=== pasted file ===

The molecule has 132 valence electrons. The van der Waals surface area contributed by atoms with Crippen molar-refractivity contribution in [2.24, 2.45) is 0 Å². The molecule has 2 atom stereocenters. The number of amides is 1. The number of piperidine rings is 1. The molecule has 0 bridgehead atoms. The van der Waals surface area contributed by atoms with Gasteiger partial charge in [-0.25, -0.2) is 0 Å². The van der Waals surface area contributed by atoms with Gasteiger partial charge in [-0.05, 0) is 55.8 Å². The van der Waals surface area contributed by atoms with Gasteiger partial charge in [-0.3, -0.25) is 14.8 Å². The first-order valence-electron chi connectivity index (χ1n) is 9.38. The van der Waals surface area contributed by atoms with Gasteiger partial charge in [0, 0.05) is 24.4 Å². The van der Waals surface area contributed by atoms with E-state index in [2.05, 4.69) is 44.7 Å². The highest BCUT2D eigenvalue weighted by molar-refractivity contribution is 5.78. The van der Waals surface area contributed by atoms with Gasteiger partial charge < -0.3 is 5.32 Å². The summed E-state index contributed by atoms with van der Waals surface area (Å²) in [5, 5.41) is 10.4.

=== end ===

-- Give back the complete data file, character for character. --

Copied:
The molecule has 132 valence electrons. The van der Waals surface area contributed by atoms with Crippen molar-refractivity contribution in [2.24, 2.45) is 0 Å². The molecule has 2 atom stereocenters. The number of amides is 1. The number of piperidine rings is 1. The molecule has 0 bridgehead atoms. The van der Waals surface area contributed by atoms with Gasteiger partial charge in [-0.25, -0.2) is 0 Å². The van der Waals surface area contributed by atoms with Gasteiger partial charge in [-0.05, 0) is 55.8 Å². The van der Waals surface area contributed by atoms with Gasteiger partial charge in [-0.3, -0.25) is 14.8 Å². The first-order valence-electron chi connectivity index (χ1n) is 9.38. The van der Waals surface area contributed by atoms with Gasteiger partial charge in [0, 0.05) is 24.4 Å². The van der Waals surface area contributed by atoms with E-state index in [2.05, 4.69) is 44.7 Å². The highest BCUT2D eigenvalue weighted by molar-refractivity contribution is 5.78. The van der Waals surface area contributed by atoms with Gasteiger partial charge < -0.3 is 5.32 Å². The summed E-state index contributed by atoms with van der Waals surface area (Å²) in [5, 5.41) is 10.4.